-- Last Updated: Sep-12-08 4:28 PM EST --

Hello everyone!
I am a beginner kayaker and this will be my first winter with the kayak. I want to do some kayaking in the winter because i hear that is when most rivers and creeks are the highest. We will mainly be doing class 1 & 2 but trying out a class 3 as well. I am wondering what all i need as far as clothing goes to stay warm in the winter. If anybody has any suggestions please let me know!! Thanks.

Which Rivers?
Some rivers, like the Natahala, are quite cold because the water comes from the bottom of an upriver impoundment.

Hey thats a very good point because im sure we might head up that way to do some very cold rivers such as the that one. Around Alabama we will be doing ones like Bear Creek, Sipsey River, and The Cahaba River. So i guess we are really looking for whatever its going to take to keep us warm with a little bit of a budget in mind. I’ve been told a Spray skirt, wet suit, paddling jacket and pants, gloves and water boots. Anything im missing?

People in Alabama are tough

– Last Updated: Sep-12-08 4:49 PM EST –

...but as a beginner you might need to wear 2 t-shirts.

I hope you enjoy paddlin'in Alabama as much as I did. Next year I'm going to paddle the Cahaba from end to end and hope you'll join me somewhere on anywhere along the route.

Paddlin' on
Your neighbor G_K

Alabama? Speedo and sandals :wink:

– Last Updated: Sep-12-08 5:07 PM EST –

thought you said winter? Nah, seriously you must get some low temps.. Up here we wear this
But this stuff comes on when the snow flies and the ice forms on the flatwater.

Not sure if you're canoeing or kayaking, ww or flat, but in a rough ascending order I'd go wetsuit, drytop added if kayaking, neoprene socks and gloves and if planning on total immersion in "ice cream headache" waters, a skull cap (mints wearing one in the pic.) and a drysuit. I use my drysuit around Oct. up here, with a pair of shorts and a t-shirt underneath. Later on in the year the under layers get added.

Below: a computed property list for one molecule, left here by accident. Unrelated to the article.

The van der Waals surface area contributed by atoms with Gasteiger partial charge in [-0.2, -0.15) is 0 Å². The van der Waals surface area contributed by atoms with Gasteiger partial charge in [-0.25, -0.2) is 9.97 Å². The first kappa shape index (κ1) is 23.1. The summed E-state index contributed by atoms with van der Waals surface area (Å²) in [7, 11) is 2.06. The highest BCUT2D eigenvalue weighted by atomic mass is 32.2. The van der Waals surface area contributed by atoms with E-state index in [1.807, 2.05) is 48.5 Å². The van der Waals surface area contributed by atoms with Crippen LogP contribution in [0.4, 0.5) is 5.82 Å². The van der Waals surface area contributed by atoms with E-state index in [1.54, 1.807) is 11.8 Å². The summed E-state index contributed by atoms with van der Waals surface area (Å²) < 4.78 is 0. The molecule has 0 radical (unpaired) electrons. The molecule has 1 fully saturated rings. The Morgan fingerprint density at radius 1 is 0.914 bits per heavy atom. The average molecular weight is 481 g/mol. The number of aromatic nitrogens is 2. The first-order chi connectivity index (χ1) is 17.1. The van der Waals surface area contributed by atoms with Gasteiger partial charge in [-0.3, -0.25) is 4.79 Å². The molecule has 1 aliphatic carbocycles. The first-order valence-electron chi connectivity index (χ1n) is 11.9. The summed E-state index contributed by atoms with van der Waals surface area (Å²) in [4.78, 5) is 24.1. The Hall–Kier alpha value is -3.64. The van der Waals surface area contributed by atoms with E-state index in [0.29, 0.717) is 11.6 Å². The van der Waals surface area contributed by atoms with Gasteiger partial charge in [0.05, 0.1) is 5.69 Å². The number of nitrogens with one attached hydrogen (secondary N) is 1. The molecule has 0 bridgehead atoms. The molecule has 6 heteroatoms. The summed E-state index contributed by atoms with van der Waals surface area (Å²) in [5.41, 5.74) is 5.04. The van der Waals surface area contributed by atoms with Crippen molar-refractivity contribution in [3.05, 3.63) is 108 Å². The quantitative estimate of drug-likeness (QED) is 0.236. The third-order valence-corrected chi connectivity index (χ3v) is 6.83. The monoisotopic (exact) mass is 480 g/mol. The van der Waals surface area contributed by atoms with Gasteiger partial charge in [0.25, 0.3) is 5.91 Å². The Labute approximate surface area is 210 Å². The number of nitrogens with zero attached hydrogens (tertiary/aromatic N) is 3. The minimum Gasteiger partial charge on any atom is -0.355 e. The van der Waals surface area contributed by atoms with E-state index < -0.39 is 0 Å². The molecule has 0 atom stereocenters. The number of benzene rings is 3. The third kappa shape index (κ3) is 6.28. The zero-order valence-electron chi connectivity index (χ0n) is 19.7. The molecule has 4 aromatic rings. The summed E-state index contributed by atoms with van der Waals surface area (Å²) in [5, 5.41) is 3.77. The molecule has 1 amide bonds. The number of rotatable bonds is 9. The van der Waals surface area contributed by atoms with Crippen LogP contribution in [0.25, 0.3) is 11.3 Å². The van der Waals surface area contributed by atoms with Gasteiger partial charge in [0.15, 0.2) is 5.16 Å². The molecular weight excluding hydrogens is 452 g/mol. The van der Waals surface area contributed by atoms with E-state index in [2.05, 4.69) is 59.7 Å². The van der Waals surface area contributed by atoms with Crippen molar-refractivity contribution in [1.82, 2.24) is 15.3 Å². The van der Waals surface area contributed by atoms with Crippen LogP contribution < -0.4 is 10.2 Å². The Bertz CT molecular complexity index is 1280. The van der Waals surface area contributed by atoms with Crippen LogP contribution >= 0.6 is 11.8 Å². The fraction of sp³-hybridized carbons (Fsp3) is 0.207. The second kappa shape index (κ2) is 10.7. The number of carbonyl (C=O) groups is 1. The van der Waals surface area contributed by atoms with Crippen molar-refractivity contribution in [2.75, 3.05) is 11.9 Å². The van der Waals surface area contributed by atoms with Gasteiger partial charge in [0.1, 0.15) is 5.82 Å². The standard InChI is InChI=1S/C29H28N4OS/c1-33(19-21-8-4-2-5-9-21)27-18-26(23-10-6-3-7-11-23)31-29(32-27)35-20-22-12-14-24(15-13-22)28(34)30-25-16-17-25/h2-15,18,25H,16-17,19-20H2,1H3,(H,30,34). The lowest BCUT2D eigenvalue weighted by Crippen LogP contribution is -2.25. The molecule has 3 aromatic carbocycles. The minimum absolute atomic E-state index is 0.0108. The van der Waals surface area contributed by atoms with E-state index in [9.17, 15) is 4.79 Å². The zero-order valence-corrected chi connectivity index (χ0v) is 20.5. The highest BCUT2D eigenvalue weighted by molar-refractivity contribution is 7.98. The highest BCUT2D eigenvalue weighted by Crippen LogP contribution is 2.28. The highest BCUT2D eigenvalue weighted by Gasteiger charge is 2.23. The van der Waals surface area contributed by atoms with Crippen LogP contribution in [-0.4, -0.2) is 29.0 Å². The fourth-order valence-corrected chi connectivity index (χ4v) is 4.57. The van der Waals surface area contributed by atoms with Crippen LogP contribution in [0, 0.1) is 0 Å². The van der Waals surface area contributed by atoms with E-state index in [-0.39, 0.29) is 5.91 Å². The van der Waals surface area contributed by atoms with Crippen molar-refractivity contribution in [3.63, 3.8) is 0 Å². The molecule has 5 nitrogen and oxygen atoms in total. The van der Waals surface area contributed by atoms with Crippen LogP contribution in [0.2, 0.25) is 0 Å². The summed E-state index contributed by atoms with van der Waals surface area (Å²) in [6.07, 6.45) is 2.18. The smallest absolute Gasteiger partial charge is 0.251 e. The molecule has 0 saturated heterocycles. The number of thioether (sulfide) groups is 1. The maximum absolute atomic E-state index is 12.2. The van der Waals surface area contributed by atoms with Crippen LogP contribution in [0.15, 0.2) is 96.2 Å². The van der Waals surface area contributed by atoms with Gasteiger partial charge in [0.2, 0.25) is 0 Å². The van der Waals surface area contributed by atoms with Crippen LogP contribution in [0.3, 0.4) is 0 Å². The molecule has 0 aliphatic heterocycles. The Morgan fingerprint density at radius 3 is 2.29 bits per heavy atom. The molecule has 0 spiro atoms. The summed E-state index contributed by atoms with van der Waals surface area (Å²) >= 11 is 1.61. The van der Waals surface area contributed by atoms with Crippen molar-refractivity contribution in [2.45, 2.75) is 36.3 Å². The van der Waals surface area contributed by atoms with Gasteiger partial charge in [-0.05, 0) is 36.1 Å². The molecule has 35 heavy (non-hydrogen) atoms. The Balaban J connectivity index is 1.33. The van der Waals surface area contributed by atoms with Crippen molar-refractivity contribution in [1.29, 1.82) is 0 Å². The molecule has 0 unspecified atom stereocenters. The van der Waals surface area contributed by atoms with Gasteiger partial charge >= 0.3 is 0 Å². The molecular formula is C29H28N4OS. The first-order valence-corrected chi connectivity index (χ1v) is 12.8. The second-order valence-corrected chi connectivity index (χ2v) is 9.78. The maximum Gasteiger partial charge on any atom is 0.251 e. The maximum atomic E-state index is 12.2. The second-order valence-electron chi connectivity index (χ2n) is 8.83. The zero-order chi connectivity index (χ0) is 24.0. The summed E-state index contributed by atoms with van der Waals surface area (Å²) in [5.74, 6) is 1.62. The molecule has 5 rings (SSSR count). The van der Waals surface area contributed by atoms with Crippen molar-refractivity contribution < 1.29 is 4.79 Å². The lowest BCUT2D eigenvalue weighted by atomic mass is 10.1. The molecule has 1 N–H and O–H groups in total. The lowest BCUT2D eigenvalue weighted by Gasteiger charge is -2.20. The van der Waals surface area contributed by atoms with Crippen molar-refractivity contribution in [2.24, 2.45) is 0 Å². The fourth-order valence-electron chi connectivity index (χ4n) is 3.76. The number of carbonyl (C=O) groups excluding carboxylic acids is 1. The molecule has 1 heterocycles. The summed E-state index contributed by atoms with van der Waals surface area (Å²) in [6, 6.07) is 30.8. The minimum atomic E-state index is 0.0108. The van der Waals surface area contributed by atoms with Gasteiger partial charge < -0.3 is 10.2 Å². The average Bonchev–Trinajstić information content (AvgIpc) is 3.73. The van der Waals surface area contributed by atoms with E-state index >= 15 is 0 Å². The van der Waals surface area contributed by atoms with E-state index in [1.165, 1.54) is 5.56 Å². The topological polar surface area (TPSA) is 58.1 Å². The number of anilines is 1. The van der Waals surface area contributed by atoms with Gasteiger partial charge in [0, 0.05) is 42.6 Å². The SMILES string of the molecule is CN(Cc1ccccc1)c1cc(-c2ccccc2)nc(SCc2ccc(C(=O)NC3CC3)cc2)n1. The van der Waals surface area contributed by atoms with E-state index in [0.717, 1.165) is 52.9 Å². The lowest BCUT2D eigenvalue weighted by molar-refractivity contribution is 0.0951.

Log onto and check
the gage every time you go out for the river or creek you plan to paddle. If the river is in flood or close to it add 2 levels to its typical rating. Be ever mindful of wood. Consider taking a lesson from someone.


beginner + class III + winter???
Uh, I paddle the Locust Fork and Mulberry most of the winter. It does get cold when the runs are at their best… often in the 40’s and both rivers require a long trek out. Dry top and neoprene bottoms are my usual choice. Both of these are class III rivers. And I’m not a beginner. The Sipsey and the Cahaba are easier rivers.

The Nantahala doesn’t get colder in the winter because of the way its dam works. However, the air temp and your ability to get warm again does change significantly.

BTW, both of these rivers do have some interesting features - take along someone who knows 'em! And I second the suggestion to take a lesson.

Do you paddle with others, how many and what are their abilities in terms of rescuing you?

Do you have a roll in favorable conditions?

What is your own level in class I and II, that is can you paddle with absolute control are do you tend to miss some eddies or the line you wanted to take?

I am not going to try and advise on WW, but I suspect that the above information may help those who know more to help with best practices for you in winter paddling.

Check here
These sites have some good winter paddling information:



And I assume you’re also using